Every week your trail walkers were switched out for new ones and you received a new full food pack with new underwear and socks. Half way through you also got a new set of daytime and night time clothes, a new sweatshirt and  new bandanna's. Every week your new trail walker also brings you letters from your family and your old trail walker take letters from you to your family. 

The goal of Anasazi is to overcome any problems you are having without being forced and with counseling. Once a week a licensed therapist came and saw you on the trail for an hour to check on progress. They are the ones who get to say if you are ready to go home. I liked mine. Then there's back up, who is a trail walker with special first aide training who drive around in a truck around the camps unseen but their just in case anything happens. There is also a windwalker, who is a trailwalker who goes from camp to camp just as an extra set of eyes, and generally had more experience then regular trail walkers. I loved my wind walker. Her name was amber. 

So, my brother was sent to Anasazi to help him deal with his drug addiction. When he came home I thought is was cool and begged my parents to send me. I was suffering a bit from depression and honestly I wanted to drop 20 pounds and thought it would be a fun way to do that. Eventually my parents agreed that it was a good idea and sent me in the end of February. I was stoked.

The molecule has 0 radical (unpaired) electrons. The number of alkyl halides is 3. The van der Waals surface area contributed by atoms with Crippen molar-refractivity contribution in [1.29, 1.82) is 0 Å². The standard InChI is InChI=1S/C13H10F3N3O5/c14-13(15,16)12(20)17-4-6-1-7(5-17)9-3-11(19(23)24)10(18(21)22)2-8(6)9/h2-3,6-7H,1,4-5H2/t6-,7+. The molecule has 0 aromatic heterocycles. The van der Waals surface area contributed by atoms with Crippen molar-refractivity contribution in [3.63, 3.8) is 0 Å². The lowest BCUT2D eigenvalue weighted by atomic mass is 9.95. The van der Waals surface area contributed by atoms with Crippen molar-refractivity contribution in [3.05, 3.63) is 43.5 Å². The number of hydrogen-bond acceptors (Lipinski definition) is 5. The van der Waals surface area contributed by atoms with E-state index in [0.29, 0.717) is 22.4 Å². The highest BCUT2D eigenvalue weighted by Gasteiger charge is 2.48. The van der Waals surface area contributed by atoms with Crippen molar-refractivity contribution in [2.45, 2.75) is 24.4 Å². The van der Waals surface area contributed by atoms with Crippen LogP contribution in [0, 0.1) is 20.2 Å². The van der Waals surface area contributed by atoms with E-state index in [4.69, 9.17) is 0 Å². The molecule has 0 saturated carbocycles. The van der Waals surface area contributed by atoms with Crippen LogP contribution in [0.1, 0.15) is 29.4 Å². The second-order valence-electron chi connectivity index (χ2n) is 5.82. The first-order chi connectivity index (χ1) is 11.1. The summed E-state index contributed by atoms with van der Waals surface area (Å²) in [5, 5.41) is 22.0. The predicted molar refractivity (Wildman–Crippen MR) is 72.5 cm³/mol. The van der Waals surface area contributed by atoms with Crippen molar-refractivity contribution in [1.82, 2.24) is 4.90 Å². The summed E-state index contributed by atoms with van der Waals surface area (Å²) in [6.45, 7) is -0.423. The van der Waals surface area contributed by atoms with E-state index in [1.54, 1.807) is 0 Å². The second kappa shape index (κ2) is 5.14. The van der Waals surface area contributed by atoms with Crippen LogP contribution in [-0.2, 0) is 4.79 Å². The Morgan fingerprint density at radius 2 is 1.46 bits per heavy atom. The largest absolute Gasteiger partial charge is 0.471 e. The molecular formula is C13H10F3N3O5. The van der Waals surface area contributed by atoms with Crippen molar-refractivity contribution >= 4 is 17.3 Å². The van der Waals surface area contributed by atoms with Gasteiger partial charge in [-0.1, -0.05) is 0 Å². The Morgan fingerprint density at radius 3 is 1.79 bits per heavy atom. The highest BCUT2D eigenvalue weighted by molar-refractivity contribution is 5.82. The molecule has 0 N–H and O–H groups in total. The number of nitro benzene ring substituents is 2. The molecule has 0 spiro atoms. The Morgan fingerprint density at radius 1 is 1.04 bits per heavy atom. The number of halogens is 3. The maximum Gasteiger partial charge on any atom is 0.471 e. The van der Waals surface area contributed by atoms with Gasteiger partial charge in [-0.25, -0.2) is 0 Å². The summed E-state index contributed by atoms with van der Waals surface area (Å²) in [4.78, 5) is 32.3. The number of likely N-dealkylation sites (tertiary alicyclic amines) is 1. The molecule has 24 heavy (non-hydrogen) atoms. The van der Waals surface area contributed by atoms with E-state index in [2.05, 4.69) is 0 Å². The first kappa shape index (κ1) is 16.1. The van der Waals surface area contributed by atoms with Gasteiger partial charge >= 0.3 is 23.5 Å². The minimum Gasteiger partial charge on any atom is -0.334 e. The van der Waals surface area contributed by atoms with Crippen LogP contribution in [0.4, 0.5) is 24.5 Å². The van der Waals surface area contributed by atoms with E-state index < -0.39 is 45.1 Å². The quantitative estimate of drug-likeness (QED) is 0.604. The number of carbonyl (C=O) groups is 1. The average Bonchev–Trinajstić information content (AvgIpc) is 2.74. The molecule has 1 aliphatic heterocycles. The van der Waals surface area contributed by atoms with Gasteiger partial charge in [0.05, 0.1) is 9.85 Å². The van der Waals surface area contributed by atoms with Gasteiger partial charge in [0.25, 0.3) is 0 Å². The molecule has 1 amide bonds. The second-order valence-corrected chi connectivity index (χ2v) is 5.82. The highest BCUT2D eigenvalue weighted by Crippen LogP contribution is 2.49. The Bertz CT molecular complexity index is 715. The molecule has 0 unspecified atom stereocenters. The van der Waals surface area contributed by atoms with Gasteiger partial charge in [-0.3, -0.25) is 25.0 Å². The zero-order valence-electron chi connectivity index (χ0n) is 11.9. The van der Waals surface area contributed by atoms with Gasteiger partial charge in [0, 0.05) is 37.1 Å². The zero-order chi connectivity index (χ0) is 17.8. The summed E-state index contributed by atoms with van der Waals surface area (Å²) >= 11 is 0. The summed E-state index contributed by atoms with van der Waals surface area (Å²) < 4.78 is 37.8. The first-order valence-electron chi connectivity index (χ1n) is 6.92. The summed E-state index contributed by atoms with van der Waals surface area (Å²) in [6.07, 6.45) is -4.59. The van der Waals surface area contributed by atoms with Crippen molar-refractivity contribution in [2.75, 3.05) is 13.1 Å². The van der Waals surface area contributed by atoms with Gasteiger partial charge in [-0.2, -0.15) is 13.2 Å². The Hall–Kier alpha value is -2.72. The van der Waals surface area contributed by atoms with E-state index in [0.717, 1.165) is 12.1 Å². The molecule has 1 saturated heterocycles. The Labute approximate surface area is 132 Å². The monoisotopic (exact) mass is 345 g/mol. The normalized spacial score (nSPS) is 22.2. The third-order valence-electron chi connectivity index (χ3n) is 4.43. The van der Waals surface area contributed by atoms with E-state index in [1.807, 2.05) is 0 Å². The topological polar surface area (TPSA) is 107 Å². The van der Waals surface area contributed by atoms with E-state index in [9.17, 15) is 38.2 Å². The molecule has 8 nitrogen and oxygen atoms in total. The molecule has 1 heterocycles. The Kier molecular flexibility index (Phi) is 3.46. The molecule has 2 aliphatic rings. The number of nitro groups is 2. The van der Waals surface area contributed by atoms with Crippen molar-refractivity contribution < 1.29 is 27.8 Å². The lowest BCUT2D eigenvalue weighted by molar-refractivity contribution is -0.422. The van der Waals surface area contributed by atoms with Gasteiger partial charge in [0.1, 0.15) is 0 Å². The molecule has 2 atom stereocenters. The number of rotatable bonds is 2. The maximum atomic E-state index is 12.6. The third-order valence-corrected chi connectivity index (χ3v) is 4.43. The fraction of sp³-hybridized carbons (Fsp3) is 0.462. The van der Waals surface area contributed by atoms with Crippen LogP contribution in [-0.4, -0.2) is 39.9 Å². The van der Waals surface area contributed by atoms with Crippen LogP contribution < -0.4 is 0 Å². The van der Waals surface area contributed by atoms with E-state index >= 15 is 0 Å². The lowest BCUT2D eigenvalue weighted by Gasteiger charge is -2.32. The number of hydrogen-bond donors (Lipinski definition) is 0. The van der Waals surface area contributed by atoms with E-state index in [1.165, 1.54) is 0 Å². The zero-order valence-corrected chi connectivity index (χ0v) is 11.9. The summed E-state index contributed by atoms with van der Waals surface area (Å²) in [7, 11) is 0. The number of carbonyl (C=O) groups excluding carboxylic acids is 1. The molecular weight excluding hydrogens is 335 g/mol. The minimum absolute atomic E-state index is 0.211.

me tying up my pack. You made your pack out of your sleeping bag. Tied it a specific way with the rope you're given and use your burrito for straps. It generally weighed about 80-110 pounds

I got out to the trail with one other girl with me, tricia, and 2 trail walkers. We made mac and cheese for dinner which I thought was yummy. I was starving mind you, and then we settled in for the night. You sleep on the ground. I didn't sleep much. The male trail walker was nice enough to sing to tricia and I to help us fall asleep. No luck. The next morning the hiking started. Your trail walkers have a map and with the aide of the map they get you to you Final destination for the week. Referred to as Final D. It was generally anywhere from 60 miles to 120 miles in a 1 week period. They generally tried to split it between monday through friday so you could rest Saturday and sunday. So 12 to 20 miles a day. With an 80 pound pack. Needless to say, I was miserable. My trailwalkers said the first week was the hardest and that it would get easier. I believed them.